Most people get the bulk of their financial lessons from their parents. As you grow up, the older generation is there to explain how money works, what banks do, how interest can help or hinder you, and other important lessons.
As you grow older, you may have a few nuggets of financial smarts to share with them. New market trends, money management apps, and even lingo is helpful to teach aging parents. Often, though, younger generations stop short of discussing retirement savings with their elders.
Why is that? You can agree the conversation may be an awkward one. You may feel that your parents may not be comfortable sharing such personal information such as, the size of their own nest egg. After all, the markets, new technology, and even economics are largely impersonal. Retirement savings, on the other hand, is a private matter.
That doesn’t make the topic untouchable.
Here are 6 ways to effortlessly discuss retirement savings with your parents:
1. Anticipate an ongoing conversation. If you try to bring it up and the talk goes nowhere, take heart. There will be other opportunities. Keep the dialogue open by casually mentioning retirement savings from time to time. That way, if ever the conversation needs to go deeper, the soil is ready.
2. Use context clues to dive in. “Dad, I know you relied heavily on the stock market and you used to prefer risky accounts. Are you pleased with that move now?” Or, “Mom, the roof still needs to be fixed. Do you need help finding a good handyman, or is the problem financial?” These methods start with what’s obvious, so the person doesn’t feel ambushed.
3. Ask their advice. Parents are eager to offer lessons learned, so honor that characteristic by asking them what they recommend for your own retirement accounts. What would they advise, based on their experience? Along the same lines, what have they done that worked, and what hasn’t? This will also give you an idea of how open they are to more questions.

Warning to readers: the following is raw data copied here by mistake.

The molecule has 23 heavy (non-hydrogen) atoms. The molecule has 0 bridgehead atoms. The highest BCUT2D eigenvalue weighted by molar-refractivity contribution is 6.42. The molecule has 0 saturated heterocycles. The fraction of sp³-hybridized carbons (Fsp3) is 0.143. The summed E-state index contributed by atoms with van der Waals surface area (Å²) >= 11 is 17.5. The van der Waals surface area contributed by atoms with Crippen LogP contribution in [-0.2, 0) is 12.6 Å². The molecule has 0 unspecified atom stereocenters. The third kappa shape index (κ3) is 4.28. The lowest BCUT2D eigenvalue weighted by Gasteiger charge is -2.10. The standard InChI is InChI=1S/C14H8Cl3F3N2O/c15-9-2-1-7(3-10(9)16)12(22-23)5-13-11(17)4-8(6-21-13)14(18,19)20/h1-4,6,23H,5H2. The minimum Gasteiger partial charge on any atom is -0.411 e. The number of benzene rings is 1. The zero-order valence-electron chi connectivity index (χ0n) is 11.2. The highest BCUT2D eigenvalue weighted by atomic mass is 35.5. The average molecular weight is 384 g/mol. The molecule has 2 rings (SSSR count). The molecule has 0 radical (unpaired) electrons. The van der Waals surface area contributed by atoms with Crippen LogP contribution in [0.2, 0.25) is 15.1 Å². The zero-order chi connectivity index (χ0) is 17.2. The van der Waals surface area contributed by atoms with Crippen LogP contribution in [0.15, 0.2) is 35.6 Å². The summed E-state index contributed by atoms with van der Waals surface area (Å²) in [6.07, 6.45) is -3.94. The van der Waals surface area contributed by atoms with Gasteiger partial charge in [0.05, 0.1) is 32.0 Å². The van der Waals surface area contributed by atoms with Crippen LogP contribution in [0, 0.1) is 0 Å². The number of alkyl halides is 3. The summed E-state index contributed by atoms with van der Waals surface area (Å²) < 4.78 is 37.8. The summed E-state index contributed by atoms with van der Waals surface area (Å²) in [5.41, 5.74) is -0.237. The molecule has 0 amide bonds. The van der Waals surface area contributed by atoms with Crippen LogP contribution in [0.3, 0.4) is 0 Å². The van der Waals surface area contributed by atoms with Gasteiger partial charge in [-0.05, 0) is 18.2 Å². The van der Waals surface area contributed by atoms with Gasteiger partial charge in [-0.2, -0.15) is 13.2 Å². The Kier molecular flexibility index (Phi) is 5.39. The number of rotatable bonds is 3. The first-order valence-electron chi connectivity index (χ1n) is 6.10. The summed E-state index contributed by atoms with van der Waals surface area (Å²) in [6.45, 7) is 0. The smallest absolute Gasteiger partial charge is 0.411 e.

4. Show your own cards. Don’t expect your older family members to be forthcoming with details that you haven’t shared about your own situation. Estimate if you need to, but don’t shroud your numbers in mystery and hope to know specifics about theirs.
5. Be ready with answers. You don’t need to be an economist to know the basics of smart money management. Prepare yourself with what you’ve learned so far regarding non-profit credit counseling, budgeting, saving, and making extra cash with a side gig. That way, if you find out your mom or dad is struggling with debt, you have a hopeful solution. Or if your parents are interested in a fresh budget, for example, you know where to start.
6. Dream together. “I’d love to do a cruise someday with the whole family, and ticket prices aren’t that bad. What are your financial hopes for the next 5 years? 10?” This approach may sound lighthearted, but it will likely yield lots of information that can put your mind at ease. If the answer is focused on survival or climbing out of debt, you get an idea of how they’re doing, and what they need. If on the other hand, your parents’ hopes and dreams involve a harvest of investments, then you can breathe a little easier.
One good outcome that usually rises out of these conversations is the recognition that parents often have kids in mind and don’t want to be a burden as they age. Usually, young people are assured after a casual conversation about retirement savings, and you might be too.
Consumer Education Services, Inc. (CESI) is a non-profit committed to empowering and inspiring consumers nationwide to make wise financial decisions and live debt free. Speak with a certified counselor for a free debt analysis today.
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